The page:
Tuesday, August 12, 2008

Adopt or Adapt: A Relection

Yesterday model classroom teachers from around our large county met for an overview of the county's new Core Reading Series. The county has tried hard to use the Core Series in a way that respects the America's Choice reform that we implemented eight years ago using Readers' and Writers' Workshop. For many years, the county has had schools in all kinds of different designs and programs, so it is trying for the first time in many, many years to truly unify the county. I Don't envy their job.  There is plenty of push back!

As I listened intently I was thrilled that the county has adopted the same three-part format that we have spent so many intensive professional development meetings and demonstration lessons refining with our teachers as they use the Readers' and Writers' Workshop. The new guided reading books and the 500 book library are welcome additions to our depleted classroom libraries.  The county has developed a learning schedule that shows teachers how to use the resources day-by-day and is allowing teachers to customize the lessons with their own unique resources as long as they keep the same content.

The only problem I see is that the county is mandating that everyone in the county be within 10 days of the day on the calendar which means no more than 10 days behind or ahead of the specified learning day. While I understand the mobility rate in the county (students moving from one school to another) is the driving force for unification and consistency, that's the rub. In a school that had 97% of it's students last year working at 3.0 (proficient) or better, it would be educational malpractice to abandon the things that have been working for us in lieu of any new program. Of course, the new program is "research-based" and on the "approved" list for Florida schools but because the county is picking and choosing what to emphasize from the Teachers' Edition, we are not implementing the program with the same fidelity that any original research might have supported. In some ways the program is still "new" and untested. Don't get me wrong. In schools or for teachers that want or need intensive support this program is scripted. For teachers that really like the assurance of knowing exactly what they are going to teach each day, this program provides that kind of support - and does it well - especially with the explicit learning schedules supplied by the county on-line. However, if I walk into my first grade classroom on Monday and pre-test my children to find that 90% of them already know all of their letters and sounds (which will probably be the case), I cannot believe that anyone would suggest that I continue reviewing those letters and sounds for 9 weeks, because of what the Skills Block lessons suggest in the Teachers' Edition or Learning Schedule. Certainly that 10% of students who are not at mastery will continue to get small group instruction, but I would normally continue to move forward with the continuum of skills for the majority of my students - possibly even looking at the activities to challenge children. If children happen to move into our school, who have been at a slower pace, we would assess them immediately and provide small group safety net instruction until they catch up - just like we have been doing for years.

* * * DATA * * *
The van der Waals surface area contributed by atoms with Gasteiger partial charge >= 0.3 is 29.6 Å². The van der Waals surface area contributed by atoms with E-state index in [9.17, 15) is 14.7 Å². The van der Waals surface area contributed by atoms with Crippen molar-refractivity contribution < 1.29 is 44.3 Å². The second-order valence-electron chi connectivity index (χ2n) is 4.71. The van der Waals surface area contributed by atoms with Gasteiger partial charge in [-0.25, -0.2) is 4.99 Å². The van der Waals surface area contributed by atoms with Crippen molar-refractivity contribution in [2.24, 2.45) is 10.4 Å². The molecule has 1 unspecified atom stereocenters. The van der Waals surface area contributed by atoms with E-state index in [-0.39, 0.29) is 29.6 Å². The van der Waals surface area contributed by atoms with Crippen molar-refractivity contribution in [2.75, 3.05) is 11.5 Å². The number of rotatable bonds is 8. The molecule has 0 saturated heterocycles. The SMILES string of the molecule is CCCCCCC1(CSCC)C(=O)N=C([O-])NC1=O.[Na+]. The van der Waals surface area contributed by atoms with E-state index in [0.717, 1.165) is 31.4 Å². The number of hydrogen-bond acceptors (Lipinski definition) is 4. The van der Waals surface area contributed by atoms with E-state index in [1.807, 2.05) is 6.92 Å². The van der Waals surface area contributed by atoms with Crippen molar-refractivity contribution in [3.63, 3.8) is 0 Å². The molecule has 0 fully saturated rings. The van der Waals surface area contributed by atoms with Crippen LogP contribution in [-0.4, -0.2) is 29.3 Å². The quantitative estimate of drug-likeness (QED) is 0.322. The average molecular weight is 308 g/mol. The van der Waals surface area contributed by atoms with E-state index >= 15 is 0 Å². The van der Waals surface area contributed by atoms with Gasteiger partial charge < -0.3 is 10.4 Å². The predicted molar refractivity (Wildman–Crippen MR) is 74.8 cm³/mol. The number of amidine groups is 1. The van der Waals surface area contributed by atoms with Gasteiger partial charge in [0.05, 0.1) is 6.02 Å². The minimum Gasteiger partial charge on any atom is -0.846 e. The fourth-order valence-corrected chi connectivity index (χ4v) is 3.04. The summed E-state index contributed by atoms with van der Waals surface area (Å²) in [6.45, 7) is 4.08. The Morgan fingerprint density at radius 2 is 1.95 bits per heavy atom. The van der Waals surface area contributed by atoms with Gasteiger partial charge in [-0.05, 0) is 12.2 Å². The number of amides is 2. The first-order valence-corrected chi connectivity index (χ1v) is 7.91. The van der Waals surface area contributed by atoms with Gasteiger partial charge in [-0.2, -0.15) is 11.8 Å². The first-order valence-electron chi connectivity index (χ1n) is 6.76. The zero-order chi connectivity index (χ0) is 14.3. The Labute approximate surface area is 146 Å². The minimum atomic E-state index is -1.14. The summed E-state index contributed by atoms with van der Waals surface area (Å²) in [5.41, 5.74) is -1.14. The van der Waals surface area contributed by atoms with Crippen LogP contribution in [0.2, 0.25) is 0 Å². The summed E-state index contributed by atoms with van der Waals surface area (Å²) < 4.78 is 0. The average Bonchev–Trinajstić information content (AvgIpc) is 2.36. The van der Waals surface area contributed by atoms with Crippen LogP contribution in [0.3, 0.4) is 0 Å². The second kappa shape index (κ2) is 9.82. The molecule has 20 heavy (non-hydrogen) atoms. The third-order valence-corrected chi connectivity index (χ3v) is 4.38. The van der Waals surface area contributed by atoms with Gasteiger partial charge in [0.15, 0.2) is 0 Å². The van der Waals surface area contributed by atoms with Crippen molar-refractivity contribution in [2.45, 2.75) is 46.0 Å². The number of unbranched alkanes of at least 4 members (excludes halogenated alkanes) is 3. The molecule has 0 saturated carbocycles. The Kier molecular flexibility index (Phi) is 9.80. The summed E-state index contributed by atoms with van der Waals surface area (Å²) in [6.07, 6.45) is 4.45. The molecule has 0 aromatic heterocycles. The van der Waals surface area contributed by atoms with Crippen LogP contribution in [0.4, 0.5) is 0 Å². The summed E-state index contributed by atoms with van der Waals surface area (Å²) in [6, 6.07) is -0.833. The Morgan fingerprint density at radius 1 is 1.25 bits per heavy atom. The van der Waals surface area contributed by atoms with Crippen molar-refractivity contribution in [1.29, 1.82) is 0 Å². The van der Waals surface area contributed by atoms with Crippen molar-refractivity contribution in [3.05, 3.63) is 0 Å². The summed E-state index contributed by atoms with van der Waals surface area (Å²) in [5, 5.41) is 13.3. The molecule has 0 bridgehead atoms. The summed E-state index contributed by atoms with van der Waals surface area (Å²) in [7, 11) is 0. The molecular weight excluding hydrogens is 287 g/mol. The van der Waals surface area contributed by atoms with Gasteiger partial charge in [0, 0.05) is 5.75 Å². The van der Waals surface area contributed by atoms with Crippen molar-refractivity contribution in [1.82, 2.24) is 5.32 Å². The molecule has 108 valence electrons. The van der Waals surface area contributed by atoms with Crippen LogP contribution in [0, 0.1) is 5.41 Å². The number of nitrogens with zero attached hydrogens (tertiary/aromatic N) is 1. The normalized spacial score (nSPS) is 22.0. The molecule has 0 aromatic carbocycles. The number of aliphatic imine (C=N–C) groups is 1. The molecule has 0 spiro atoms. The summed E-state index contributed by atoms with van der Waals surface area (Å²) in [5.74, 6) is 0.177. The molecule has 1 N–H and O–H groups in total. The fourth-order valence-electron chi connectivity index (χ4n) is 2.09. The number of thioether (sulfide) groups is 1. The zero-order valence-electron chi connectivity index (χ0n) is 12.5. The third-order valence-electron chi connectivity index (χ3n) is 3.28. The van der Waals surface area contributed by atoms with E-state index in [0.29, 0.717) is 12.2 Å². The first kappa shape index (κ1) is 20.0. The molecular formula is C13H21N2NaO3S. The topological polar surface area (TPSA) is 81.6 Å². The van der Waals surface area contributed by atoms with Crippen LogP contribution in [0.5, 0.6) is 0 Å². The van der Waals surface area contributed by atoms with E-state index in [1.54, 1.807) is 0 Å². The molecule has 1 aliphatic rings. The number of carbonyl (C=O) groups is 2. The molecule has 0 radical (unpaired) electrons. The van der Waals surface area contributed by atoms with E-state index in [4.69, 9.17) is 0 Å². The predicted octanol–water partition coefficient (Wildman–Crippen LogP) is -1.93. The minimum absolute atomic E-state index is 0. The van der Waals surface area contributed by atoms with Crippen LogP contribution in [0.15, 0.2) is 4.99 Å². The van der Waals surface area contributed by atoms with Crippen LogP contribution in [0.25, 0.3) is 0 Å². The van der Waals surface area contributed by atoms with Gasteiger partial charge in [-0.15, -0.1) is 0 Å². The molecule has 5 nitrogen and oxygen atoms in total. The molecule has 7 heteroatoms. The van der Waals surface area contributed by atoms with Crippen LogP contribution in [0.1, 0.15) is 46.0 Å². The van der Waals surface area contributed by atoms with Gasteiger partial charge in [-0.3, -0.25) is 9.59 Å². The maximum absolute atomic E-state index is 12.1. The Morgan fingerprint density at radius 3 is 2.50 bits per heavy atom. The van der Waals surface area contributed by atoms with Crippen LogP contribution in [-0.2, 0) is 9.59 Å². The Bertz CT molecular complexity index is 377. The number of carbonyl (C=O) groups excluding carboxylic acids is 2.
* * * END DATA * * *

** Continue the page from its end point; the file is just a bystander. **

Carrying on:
It is certainly our intent to do everything we can to implement the Core Series in a way that makes best use of the resources that we have been provided, to continue rolling out skills in the researched sequence that has been established and to continue to cover at least the scope of skills in each grade level, but I do not think we can in good conscience stay within 10 days of a given directive for the majority of our students if the results in our classroom do not support that pace. This, of course, will continue to be a conversation in our building as we adapt the new series to our present schema. It would be educational suicide to simply adopt any curriculum without deep and meaningful conversation and thought. We have spent eight years teaching our teachers to think deeply and critically, to analyze the data and to use the depth and breadth of their knowledge to prepare the lesson for tomorrow. This new series will, once again, give us cause to reflect on our practice and to improve our understandings.

We applaud the district's sincere attempt to provide what we need in order to teach our children and welcome them into our continuing conversations and discussions. As a district, we are making giant steps forward and we, as a school, are anxious to be a part of that movement. I hope it is going to be a banner year for Duval County!

1 comment:

Anonymous said...

Thank you so much for this post! I have been sitting in pre-planning confusing wondering which way to go and what to do for the first time in my teaching career (short though it is). After sitting in a grade level ELA meeting and looking through the materials for the new reading series, I wasn't sure what to do. My thoughts and feelings have ping ponged back and forth. Your post perfectly articulates what I have been experiencing for the past several days and gives me some direction as to which way I need to go. Once again, another reason to participate in social networking. You are a gem!